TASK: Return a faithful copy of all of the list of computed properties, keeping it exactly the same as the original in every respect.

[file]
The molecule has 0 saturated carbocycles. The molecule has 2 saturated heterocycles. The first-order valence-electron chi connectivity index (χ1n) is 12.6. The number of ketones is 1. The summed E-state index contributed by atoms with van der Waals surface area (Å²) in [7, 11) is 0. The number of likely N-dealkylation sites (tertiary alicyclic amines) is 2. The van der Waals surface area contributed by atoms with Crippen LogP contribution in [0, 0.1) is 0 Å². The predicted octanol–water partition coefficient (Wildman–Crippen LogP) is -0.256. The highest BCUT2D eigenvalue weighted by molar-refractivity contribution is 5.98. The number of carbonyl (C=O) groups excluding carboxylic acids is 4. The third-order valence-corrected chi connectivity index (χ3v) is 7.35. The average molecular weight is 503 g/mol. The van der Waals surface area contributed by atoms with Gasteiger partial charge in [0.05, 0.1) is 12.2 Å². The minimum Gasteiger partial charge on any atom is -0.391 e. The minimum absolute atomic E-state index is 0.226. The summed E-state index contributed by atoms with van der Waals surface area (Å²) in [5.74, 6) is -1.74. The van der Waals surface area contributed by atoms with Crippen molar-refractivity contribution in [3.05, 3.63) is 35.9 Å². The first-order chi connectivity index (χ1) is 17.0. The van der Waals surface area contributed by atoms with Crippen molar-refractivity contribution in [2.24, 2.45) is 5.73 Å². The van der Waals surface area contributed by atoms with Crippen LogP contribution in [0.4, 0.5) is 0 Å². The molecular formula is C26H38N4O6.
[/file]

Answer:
The molecule has 0 saturated carbocycles. The molecule has 2 saturated heterocycles. The first-order valence-electron chi connectivity index (χ1n) is 12.6. The number of ketones is 1. The summed E-state index contributed by atoms with van der Waals surface area (Å²) in [7, 11) is 0. The number of likely N-dealkylation sites (tertiary alicyclic amines) is 2. The van der Waals surface area contributed by atoms with Crippen LogP contribution in [0, 0.1) is 0 Å². The predicted octanol–water partition coefficient (Wildman–Crippen LogP) is -0.256. The highest BCUT2D eigenvalue weighted by molar-refractivity contribution is 5.98. The number of carbonyl (C=O) groups excluding carboxylic acids is 4. The third-order valence-corrected chi connectivity index (χ3v) is 7.35. The average molecular weight is 503 g/mol. The van der Waals surface area contributed by atoms with Gasteiger partial charge in [0.05, 0.1) is 12.2 Å². The minimum Gasteiger partial charge on any atom is -0.391 e. The minimum absolute atomic E-state index is 0.226. The summed E-state index contributed by atoms with van der Waals surface area (Å²) in [5.74, 6) is -1.74. The van der Waals surface area contributed by atoms with Crippen molar-refractivity contribution in [3.05, 3.63) is 35.9 Å². The first-order chi connectivity index (χ1) is 17.0. The van der Waals surface area contributed by atoms with Crippen molar-refractivity contribution in [2.24, 2.45) is 5.73 Å². The van der Waals surface area contributed by atoms with Crippen LogP contribution in [0.4, 0.5) is 0 Å². The molecular formula is C26H38N4O6.